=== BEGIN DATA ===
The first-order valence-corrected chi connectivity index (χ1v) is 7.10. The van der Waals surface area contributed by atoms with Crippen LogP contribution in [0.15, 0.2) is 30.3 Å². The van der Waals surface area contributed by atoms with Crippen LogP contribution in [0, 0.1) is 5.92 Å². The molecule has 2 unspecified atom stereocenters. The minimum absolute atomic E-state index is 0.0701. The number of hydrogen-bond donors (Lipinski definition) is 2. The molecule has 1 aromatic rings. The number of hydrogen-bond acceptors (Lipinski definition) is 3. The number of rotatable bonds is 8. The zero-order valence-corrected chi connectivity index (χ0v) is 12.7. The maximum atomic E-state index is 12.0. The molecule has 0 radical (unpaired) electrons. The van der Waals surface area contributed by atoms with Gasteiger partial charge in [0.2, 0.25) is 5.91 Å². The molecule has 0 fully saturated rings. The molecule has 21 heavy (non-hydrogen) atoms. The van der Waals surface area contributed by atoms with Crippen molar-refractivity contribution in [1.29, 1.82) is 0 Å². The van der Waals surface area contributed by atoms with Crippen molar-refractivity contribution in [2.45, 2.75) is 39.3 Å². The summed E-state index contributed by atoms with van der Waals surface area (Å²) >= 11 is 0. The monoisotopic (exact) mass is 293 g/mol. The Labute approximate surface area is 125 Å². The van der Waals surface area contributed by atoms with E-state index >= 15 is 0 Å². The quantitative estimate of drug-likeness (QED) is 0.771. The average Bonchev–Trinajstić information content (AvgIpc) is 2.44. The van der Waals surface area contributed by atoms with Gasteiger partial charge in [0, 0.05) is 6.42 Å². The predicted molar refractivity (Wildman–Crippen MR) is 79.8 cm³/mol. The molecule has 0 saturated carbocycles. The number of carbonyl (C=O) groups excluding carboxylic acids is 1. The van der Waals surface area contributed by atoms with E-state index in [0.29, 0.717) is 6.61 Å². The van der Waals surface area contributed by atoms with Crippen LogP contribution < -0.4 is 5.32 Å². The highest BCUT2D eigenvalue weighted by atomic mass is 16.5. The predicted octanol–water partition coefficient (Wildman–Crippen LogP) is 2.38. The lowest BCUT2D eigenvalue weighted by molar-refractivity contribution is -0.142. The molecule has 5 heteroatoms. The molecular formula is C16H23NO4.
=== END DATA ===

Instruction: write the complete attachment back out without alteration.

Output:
The first-order valence-corrected chi connectivity index (χ1v) is 7.10. The van der Waals surface area contributed by atoms with Crippen LogP contribution in [0.15, 0.2) is 30.3 Å². The van der Waals surface area contributed by atoms with Crippen LogP contribution in [0, 0.1) is 5.92 Å². The molecule has 2 unspecified atom stereocenters. The minimum absolute atomic E-state index is 0.0701. The number of hydrogen-bond donors (Lipinski definition) is 2. The molecule has 1 aromatic rings. The number of hydrogen-bond acceptors (Lipinski definition) is 3. The number of rotatable bonds is 8. The zero-order valence-corrected chi connectivity index (χ0v) is 12.7. The maximum atomic E-state index is 12.0. The molecule has 0 radical (unpaired) electrons. The van der Waals surface area contributed by atoms with Gasteiger partial charge in [0.2, 0.25) is 5.91 Å². The molecule has 0 fully saturated rings. The molecule has 21 heavy (non-hydrogen) atoms. The van der Waals surface area contributed by atoms with Crippen molar-refractivity contribution in [1.29, 1.82) is 0 Å². The van der Waals surface area contributed by atoms with Crippen molar-refractivity contribution in [2.45, 2.75) is 39.3 Å². The summed E-state index contributed by atoms with van der Waals surface area (Å²) >= 11 is 0. The monoisotopic (exact) mass is 293 g/mol. The Labute approximate surface area is 125 Å². The van der Waals surface area contributed by atoms with E-state index >= 15 is 0 Å². The quantitative estimate of drug-likeness (QED) is 0.771. The average Bonchev–Trinajstić information content (AvgIpc) is 2.44. The van der Waals surface area contributed by atoms with Gasteiger partial charge in [0, 0.05) is 6.42 Å². The predicted molar refractivity (Wildman–Crippen MR) is 79.8 cm³/mol. The molecule has 0 saturated carbocycles. The number of carbonyl (C=O) groups excluding carboxylic acids is 1. The van der Waals surface area contributed by atoms with E-state index in [0.29, 0.717) is 6.61 Å². The van der Waals surface area contributed by atoms with Crippen LogP contribution < -0.4 is 5.32 Å². The highest BCUT2D eigenvalue weighted by atomic mass is 16.5. The predicted octanol–water partition coefficient (Wildman–Crippen LogP) is 2.38. The lowest BCUT2D eigenvalue weighted by molar-refractivity contribution is -0.142. The molecule has 5 heteroatoms. The molecular formula is C16H23NO4.